A recent article in l. Biomech. Eng. by Davide Piovesan, a former post-doctoral fellow in Brandeis’ Ashton Graybiel Spatial Orientation Laboratory, with Alberto Pierobon, a staff engineer, and Paul DiZio and James Lackner, the laboratory’s directors has advanced the empirical and analytic tools used to quantify human arm segment inertias. The new methodology enables studies of the neuromotor control of naturalistic reaching movements unfettered by heretofore necessary laboratory constraints, in healthy and clinical populations,

Arm segment inertias are key parameters of inverse dynamics equations which compute movement kinetics (joint torques and muscle forces) from measurements of movement kinematics. Existing methods for estimating arm segment parameters did not provide sufficient resolution for calculation of a class of joint torques called interaction torques. During natural reaching, interaction torques are generated by an arm segment’s motion relative to other moving segments, in addition to normal inertial torques which are due to motion relative to fixed space. The technical solution provided in this paper involves statistical techniques for partitioning variance in inertial estimates due to task-related (arm angular acceleration) and extraneous factors (different estimation techniques and subject body shape variations) and eliminating the extraneous sources.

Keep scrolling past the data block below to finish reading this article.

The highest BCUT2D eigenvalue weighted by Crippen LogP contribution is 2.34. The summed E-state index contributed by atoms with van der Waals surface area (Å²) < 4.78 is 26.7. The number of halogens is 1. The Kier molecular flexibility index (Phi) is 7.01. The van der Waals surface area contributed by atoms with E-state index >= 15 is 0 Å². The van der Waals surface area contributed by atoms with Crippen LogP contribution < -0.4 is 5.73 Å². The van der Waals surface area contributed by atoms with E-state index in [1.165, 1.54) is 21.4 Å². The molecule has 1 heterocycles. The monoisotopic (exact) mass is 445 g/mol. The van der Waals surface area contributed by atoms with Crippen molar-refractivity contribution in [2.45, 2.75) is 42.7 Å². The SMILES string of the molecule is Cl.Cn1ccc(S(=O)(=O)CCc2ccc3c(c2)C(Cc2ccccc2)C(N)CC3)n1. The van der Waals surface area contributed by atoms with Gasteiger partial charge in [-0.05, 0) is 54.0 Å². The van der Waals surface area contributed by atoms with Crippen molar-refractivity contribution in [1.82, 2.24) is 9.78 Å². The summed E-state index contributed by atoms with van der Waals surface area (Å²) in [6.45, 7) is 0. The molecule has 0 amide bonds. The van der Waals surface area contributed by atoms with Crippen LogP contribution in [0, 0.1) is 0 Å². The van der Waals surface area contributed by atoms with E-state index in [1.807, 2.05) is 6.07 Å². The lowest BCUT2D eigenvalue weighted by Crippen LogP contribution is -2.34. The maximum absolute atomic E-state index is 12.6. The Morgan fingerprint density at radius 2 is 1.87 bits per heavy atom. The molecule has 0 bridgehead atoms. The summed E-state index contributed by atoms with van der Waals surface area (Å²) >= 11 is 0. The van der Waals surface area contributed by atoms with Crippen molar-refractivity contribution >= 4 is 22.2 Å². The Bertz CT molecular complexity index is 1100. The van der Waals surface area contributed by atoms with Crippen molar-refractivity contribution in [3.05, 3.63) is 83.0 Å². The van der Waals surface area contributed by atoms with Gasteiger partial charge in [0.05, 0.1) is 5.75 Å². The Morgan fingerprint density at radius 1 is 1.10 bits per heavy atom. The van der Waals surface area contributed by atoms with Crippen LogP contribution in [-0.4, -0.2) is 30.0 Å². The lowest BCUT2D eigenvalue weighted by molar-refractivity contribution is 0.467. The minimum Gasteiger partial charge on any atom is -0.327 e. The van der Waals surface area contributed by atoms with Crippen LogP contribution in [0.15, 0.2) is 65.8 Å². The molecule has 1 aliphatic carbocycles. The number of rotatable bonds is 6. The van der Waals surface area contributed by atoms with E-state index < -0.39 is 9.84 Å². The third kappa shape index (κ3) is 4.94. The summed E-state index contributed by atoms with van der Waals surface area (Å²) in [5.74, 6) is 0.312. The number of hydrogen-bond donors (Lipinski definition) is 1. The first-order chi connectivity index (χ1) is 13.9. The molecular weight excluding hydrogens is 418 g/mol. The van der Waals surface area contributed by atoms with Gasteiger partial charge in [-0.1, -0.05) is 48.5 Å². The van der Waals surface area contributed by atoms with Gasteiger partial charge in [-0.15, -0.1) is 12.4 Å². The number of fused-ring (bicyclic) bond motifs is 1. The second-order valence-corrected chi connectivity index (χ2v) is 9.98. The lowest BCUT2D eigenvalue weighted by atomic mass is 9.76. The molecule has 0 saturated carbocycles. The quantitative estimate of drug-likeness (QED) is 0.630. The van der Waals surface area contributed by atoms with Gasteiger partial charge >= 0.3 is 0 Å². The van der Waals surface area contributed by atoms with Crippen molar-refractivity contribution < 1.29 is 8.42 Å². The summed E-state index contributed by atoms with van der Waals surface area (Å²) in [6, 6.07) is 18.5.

The Graybiel Lab researchers have previously shown that current neuromotor models of muscle activation fail to account for movement errors that occur when large interaction torques are experimentally induced, and the new methods will enable development of better experiments and models.

Multi-body representation of the torso and arm during planar reaching. Joint torques (

τ) and forces (θ) of this multi-link sysytem can be computed knowing the motions and the inertial properties (mass, center of mass, and moment of inertia) of each segment. The torso frame of reference is at the shoulder (S), and each other segment’s reference frame (x‑y) is fixed at its center of mass. The environmental frame of reference (E) is shown at the upper left.